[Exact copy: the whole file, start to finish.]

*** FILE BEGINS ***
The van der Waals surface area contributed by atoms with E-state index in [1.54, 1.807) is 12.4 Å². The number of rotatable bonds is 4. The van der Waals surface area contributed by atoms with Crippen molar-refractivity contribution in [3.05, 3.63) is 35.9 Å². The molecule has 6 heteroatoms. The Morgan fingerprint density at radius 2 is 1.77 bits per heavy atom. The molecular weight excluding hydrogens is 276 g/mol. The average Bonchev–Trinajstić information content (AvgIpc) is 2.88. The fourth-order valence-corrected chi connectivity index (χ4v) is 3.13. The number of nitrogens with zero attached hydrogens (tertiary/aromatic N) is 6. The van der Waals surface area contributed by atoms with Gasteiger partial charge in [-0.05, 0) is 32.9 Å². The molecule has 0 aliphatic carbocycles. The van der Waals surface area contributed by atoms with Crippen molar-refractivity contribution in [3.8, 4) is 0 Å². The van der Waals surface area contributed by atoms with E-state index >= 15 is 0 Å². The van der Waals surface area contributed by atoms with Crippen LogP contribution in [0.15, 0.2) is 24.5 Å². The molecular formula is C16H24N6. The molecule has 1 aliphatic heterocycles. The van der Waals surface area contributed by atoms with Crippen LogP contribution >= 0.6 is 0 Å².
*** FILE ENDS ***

The van der Waals surface area contributed by atoms with E-state index in [1.54, 1.807) is 12.4 Å². The number of rotatable bonds is 4. The van der Waals surface area contributed by atoms with Crippen molar-refractivity contribution in [3.05, 3.63) is 35.9 Å². The molecule has 6 heteroatoms. The Morgan fingerprint density at radius 2 is 1.77 bits per heavy atom. The molecular weight excluding hydrogens is 276 g/mol. The average Bonchev–Trinajstić information content (AvgIpc) is 2.88. The fourth-order valence-corrected chi connectivity index (χ4v) is 3.13. The number of nitrogens with zero attached hydrogens (tertiary/aromatic N) is 6. The van der Waals surface area contributed by atoms with Gasteiger partial charge in [-0.05, 0) is 32.9 Å². The molecule has 0 aliphatic carbocycles. The van der Waals surface area contributed by atoms with Crippen molar-refractivity contribution in [3.8, 4) is 0 Å². The van der Waals surface area contributed by atoms with E-state index >= 15 is 0 Å². The van der Waals surface area contributed by atoms with Crippen LogP contribution in [0.15, 0.2) is 24.5 Å². The molecular formula is C16H24N6. The molecule has 1 aliphatic heterocycles. The van der Waals surface area contributed by atoms with Crippen LogP contribution >= 0.6 is 0 Å².